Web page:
-- Natalie - My mind is like a bad neighborhood, I don't like to go there alone.

View a1Jim's profile

a1Jim

112080 posts in 2229 days


#7 posted 02-26-2013 04:30 PM

I guess with a blade that size you count teeth per foot :) thanks for sharing this Sam

-- http://artisticwoodstudio.com Custom furniture

View Don Broussard's profile

Don Broussard

1973 posts in 903 days


#8 posted 02-26-2013 04:34 PM

@Natalie—2012 Ford Focus conventional engine, about 40 mpg. Still would take about $400 in gas alone for the round trip. Someday, maybe.

-- People say I hammer like lightning. It's not that I'm fast -- it's that I never hit the same place twice!

View Pimzedd's profile

Pimzedd

450 posts in 2456 days


#9 posted 02-26-2013 04:44 PM

Started to ask a stupid question – why are there teeth on both sides. Then I realized the saw cuts in two directions of feed.

Thanks for posting.

-- Bill - Mesquite, TX --- "Everything with a power cord eventually winds up in the trash.” John Sarge , timber framer and blacksmith instructor at Tillers International school

View JoeinGa's profile

JoeinGa

3229 posts in 659 days


#10 posted 02-26-2013 06:50 PM

I wondered the same at first Bill. I also realized that the teeth on one side is pretty much worn out.

-- Perform A Random Act Of Kindness Today ... Pay It Forward

View Grumpy's profile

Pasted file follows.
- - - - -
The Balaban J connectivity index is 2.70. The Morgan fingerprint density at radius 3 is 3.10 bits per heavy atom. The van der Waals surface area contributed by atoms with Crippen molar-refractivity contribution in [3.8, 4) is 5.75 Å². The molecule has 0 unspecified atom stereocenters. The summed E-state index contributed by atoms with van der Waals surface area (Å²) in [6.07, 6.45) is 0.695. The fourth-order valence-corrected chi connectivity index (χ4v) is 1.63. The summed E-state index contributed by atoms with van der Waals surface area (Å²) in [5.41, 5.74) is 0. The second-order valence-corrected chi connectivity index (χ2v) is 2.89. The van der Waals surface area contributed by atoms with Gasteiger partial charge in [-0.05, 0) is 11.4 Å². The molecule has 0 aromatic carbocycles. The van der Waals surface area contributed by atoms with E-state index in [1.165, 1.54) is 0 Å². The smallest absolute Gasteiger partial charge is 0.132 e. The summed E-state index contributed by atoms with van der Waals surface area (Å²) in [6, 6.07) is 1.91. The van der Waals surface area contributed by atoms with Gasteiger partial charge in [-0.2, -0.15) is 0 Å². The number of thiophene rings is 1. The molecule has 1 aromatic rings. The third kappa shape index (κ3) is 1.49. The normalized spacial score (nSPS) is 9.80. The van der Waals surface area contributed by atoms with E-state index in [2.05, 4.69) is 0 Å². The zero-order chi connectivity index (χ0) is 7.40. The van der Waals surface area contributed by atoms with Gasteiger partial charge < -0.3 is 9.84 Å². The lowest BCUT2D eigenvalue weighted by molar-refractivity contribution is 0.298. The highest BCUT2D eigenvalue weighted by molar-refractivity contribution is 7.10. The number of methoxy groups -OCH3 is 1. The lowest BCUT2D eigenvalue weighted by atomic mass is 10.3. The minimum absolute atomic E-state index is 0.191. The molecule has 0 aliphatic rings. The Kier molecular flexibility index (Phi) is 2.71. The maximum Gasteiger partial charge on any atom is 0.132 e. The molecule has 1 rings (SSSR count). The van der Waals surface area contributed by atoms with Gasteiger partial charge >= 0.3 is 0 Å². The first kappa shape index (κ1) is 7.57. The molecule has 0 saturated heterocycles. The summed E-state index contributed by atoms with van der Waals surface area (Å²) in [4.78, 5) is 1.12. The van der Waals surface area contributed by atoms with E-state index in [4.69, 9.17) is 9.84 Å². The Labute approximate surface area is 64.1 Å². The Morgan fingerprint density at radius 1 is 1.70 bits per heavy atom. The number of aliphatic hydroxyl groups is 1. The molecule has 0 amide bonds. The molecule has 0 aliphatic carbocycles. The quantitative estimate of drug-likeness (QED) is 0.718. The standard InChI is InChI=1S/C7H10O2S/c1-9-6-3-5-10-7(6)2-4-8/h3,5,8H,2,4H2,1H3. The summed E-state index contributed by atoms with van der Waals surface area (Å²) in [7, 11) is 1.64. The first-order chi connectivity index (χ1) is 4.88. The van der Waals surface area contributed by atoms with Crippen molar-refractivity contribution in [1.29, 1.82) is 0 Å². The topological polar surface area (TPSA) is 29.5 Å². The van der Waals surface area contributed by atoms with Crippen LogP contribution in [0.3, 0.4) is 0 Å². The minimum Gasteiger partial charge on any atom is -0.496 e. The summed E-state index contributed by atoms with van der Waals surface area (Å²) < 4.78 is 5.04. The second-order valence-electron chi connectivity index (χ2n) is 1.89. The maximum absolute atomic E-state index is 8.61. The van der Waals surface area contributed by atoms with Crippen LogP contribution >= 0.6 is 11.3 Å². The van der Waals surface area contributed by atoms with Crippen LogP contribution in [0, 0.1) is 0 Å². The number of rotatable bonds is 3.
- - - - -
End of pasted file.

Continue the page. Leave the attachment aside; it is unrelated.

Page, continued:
Grumpy

19453 posts in 2503 days


#11 posted 02-26-2013 11:30 PM

Great story Sam.

-- Grumpy - "Always look on the bright side of life"- Monty Python

View Deltawood's profile

Deltawood

39 posts in 1849 days


#12 posted 02-26-2013 11:30 PM

Pimzeld
Found this explanation on their responses to the same question on their site:
“The ‘teeth’ on the back of the blade seem to be used only by the sharpening system, which registers and automatically advances the blade to the precise location for sharpening each tooth.”

-- - If it ain't broke, don't lend it!

View Joe Lyddon's profile

Joe Lyddon

7710 posts in 2704 days


#13 posted 02-27-2013 01:55 AM

Now, That is a band saw Blade!

Thank you.

-- Have Fun! Joe Lyddon - Alta Loma, CA USA - Home: http://www.WoodworkStuff.net ... My Small Gallery: http://www.ncwoodworker.net/pp/showgallery.php?ppuser=1389&cat=500"

View TurnTurnTurn's profile

TurnTurnTurn

585 posts in 1761 days


#14 posted 02-27-2013 02:52 AM

Very cool, thanks for sharing. Next time I have a fight with my band saw blade, this will keep everything in context.

-- TurnTurnTurn

View Schwieb's profile

Schwieb

1517 posts in 2113 days


#15 posted 03-02-2013 12:37 PM

Sam,
Enjoyed reading this very much. Around the turn of the century, my great-grandfather, a German immigrant, somehow bought a circular sawmill powered by a steam engine they owned to also do thrashing with. He needed something for his sons to do in the winter when they weren’t farming. It was the beginning of my woodworking heritage.
https://s3.amazonaws.com/lumberjocks.com/mj19ikz.jpg!

-- Dr. Ken, Florida - Durch harte arbeit werden Träume wahr.